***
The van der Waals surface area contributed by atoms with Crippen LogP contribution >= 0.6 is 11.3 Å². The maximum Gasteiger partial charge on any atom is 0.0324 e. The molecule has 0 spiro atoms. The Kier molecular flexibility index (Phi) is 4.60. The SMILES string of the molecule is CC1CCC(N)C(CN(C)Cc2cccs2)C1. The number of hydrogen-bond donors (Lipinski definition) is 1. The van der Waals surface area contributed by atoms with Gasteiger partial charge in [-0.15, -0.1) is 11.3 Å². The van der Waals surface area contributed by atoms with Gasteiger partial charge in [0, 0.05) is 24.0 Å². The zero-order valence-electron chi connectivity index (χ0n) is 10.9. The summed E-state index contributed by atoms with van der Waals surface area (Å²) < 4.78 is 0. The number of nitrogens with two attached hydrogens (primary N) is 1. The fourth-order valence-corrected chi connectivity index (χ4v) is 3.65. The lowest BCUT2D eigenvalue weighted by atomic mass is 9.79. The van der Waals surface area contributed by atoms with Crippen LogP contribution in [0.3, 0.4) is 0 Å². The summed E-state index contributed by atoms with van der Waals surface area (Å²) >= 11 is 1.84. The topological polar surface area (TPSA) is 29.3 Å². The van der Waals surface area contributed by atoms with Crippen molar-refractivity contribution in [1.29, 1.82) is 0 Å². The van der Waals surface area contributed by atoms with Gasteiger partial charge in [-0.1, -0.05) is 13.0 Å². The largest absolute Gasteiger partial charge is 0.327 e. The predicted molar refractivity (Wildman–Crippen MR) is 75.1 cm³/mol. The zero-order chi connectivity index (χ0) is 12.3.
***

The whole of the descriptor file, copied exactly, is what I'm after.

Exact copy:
The van der Waals surface area contributed by atoms with Crippen LogP contribution >= 0.6 is 11.3 Å². The maximum Gasteiger partial charge on any atom is 0.0324 e. The molecule has 0 spiro atoms. The Kier molecular flexibility index (Phi) is 4.60. The SMILES string of the molecule is CC1CCC(N)C(CN(C)Cc2cccs2)C1. The number of hydrogen-bond donors (Lipinski definition) is 1. The van der Waals surface area contributed by atoms with Gasteiger partial charge in [-0.15, -0.1) is 11.3 Å². The van der Waals surface area contributed by atoms with Gasteiger partial charge in [0, 0.05) is 24.0 Å². The zero-order valence-electron chi connectivity index (χ0n) is 10.9. The summed E-state index contributed by atoms with van der Waals surface area (Å²) < 4.78 is 0. The number of nitrogens with two attached hydrogens (primary N) is 1. The fourth-order valence-corrected chi connectivity index (χ4v) is 3.65. The lowest BCUT2D eigenvalue weighted by atomic mass is 9.79. The van der Waals surface area contributed by atoms with Crippen LogP contribution in [0.3, 0.4) is 0 Å². The summed E-state index contributed by atoms with van der Waals surface area (Å²) >= 11 is 1.84. The topological polar surface area (TPSA) is 29.3 Å². The van der Waals surface area contributed by atoms with Crippen molar-refractivity contribution in [1.29, 1.82) is 0 Å². The van der Waals surface area contributed by atoms with Gasteiger partial charge in [-0.1, -0.05) is 13.0 Å². The largest absolute Gasteiger partial charge is 0.327 e. The predicted molar refractivity (Wildman–Crippen MR) is 75.1 cm³/mol. The zero-order chi connectivity index (χ0) is 12.3.